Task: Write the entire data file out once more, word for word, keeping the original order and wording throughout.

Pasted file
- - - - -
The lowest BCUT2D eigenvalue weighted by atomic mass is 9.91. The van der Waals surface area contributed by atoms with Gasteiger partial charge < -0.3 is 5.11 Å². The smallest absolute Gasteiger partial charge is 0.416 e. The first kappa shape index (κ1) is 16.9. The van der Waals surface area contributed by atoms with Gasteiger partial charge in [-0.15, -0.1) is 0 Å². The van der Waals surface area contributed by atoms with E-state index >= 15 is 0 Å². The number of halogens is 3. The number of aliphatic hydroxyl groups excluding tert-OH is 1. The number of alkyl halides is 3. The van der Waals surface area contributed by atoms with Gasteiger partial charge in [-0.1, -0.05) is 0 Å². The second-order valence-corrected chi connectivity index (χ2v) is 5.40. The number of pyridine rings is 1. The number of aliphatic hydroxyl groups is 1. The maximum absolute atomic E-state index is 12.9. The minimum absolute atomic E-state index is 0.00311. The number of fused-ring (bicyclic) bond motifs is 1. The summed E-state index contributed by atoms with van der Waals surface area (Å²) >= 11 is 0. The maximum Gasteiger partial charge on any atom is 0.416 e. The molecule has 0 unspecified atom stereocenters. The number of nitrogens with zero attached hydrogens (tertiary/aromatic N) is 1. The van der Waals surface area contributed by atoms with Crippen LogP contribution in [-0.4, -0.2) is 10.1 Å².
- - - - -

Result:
The lowest BCUT2D eigenvalue weighted by atomic mass is 9.91. The van der Waals surface area contributed by atoms with Gasteiger partial charge < -0.3 is 5.11 Å². The smallest absolute Gasteiger partial charge is 0.416 e. The first kappa shape index (κ1) is 16.9. The van der Waals surface area contributed by atoms with Gasteiger partial charge in [-0.15, -0.1) is 0 Å². The van der Waals surface area contributed by atoms with E-state index >= 15 is 0 Å². The number of halogens is 3. The number of aliphatic hydroxyl groups excluding tert-OH is 1. The number of alkyl halides is 3. The van der Waals surface area contributed by atoms with Gasteiger partial charge in [-0.1, -0.05) is 0 Å². The second-order valence-corrected chi connectivity index (χ2v) is 5.40. The number of pyridine rings is 1. The number of aliphatic hydroxyl groups is 1. The maximum absolute atomic E-state index is 12.9. The minimum absolute atomic E-state index is 0.00311. The number of fused-ring (bicyclic) bond motifs is 1. The summed E-state index contributed by atoms with van der Waals surface area (Å²) >= 11 is 0. The maximum Gasteiger partial charge on any atom is 0.416 e. The molecule has 0 unspecified atom stereocenters. The number of nitrogens with zero attached hydrogens (tertiary/aromatic N) is 1. The van der Waals surface area contributed by atoms with Crippen LogP contribution in [-0.4, -0.2) is 10.1 Å².